Campaigners want five-year jail terms for carrying knife

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The Independent Online

Relatives of stabbing victims have begun a campaign calling for an automatic five-year minimum jail term for carrying a knife. They also want a minimum sentence of six months for carrying a blade shorter than three inches.

Relatives of stabbing victims have begun a campaign calling for an automatic five-year minimum jail term for carrying a knife. They also want a minimum sentence of six months for carrying a blade shorter than three inches.

The Home Office is expected to announce measures to tackle knife crime tomorrow. A spokesman said these could include raising the minimum age for purchasing a knife to 18, bringing them in line with the sale of fireworks and alcohol.

The new group, called Knives Destroy Lives, has set a three-month deadline for action before embarking on "the largest petition this country has ever seen". Campaigners have written to Lord Woolf, the Lord Chief Justice, and chief constables, and delivered a letter to Tony Blair yesterday before meeting MPs. The campaigners argued a child dies in a knife attack every fortnight.

Jayne Walmsley, whose son Luke, 14, died after being stabbed at Birkbeck Secondary School in North Somercotes, Lincolnshire, in November last year, said: "Unless something is done they seem to have no deterrent. Measures have to be put in." Her husband, Paul, said those caught with knives should "serve some form of term in youth custody or in a prison". The group is calling for a five-year minimum jail term for carrying a blade longer than three inches. Richard Taylor, the father of Damilola who was 10 when he died after being stabbed in Peckham, south London, in 2000, said current knife laws had "no effect at all" and it was time for ministers to realise "enough was enough".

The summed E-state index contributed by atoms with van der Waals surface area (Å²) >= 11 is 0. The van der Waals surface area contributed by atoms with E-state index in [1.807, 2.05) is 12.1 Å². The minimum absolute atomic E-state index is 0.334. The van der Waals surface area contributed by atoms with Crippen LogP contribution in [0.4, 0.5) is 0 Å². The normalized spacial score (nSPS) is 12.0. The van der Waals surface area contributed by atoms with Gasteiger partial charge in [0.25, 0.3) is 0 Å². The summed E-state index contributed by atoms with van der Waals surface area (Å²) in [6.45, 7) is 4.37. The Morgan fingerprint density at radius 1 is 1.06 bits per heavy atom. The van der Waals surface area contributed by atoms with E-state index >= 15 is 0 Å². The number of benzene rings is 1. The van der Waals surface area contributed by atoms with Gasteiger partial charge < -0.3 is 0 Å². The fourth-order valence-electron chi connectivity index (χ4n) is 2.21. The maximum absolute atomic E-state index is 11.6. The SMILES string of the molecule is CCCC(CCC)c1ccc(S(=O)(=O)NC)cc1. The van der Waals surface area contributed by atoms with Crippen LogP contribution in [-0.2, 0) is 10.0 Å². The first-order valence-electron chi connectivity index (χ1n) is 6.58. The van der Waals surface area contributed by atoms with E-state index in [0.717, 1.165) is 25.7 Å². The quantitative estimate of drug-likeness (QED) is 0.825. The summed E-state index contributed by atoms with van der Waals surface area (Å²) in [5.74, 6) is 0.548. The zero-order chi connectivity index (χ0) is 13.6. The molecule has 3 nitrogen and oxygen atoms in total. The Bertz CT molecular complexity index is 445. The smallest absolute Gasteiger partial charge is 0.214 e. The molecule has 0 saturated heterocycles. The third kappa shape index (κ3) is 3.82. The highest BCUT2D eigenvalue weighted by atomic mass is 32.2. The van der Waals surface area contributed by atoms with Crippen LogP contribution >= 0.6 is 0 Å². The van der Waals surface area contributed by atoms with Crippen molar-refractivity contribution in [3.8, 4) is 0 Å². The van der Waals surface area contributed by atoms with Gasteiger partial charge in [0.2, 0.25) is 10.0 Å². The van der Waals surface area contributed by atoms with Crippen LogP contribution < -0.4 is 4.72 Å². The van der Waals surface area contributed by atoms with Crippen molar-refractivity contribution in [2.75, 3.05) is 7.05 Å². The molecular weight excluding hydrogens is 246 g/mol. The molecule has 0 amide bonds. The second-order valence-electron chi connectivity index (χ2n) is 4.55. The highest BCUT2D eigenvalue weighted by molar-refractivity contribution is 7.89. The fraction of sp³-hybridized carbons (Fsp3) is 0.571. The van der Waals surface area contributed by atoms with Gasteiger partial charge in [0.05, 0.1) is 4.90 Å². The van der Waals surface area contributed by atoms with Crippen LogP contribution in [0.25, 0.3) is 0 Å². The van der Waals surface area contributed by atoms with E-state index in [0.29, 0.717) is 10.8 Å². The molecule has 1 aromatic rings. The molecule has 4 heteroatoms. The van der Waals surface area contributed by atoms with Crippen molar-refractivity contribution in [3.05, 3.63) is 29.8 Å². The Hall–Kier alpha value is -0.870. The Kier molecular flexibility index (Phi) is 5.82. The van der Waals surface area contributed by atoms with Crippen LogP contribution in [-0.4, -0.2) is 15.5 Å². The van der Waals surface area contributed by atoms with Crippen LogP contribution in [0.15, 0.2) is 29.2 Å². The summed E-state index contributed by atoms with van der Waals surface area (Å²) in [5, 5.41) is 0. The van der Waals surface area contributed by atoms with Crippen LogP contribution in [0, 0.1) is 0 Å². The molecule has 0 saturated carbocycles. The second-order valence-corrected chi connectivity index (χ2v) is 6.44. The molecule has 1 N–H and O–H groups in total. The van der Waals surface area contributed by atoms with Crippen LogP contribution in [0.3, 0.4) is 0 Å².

Supporters also include Michael Hegarty, whose brother Bernard was killed after being stabbed on his lunch break in east London in August. Antoinette Rodney, whose 15-year-old son Kieran Rodney-Davis died after being stabbed for his mobile phone in Fulham, west London, in June, said: "It's getting worse and we've got to do something about it."

David Blunkett, the Home Secretary, is meeting police tomorrow to discuss ways of tackling knife crime.

John Denham, the chairman of the Commons Home Affairs Select Committee, said he was reluctant to endorse a mandatory sentence, as the courts needed discretion. However, he called for a higher maximum penalty and the increased use of "restrictions on liberty" such as electronic tagging and curfews. He said: "We have too many schools which confiscate knives rather than routinely involving the police and making sure the carriers are charged."

A Home Office spokesman said: "Any consideration of a mandatory minimum sentence for possession of a knife would need to be workable, taking into account the risk of criminalising law-abiding citizens."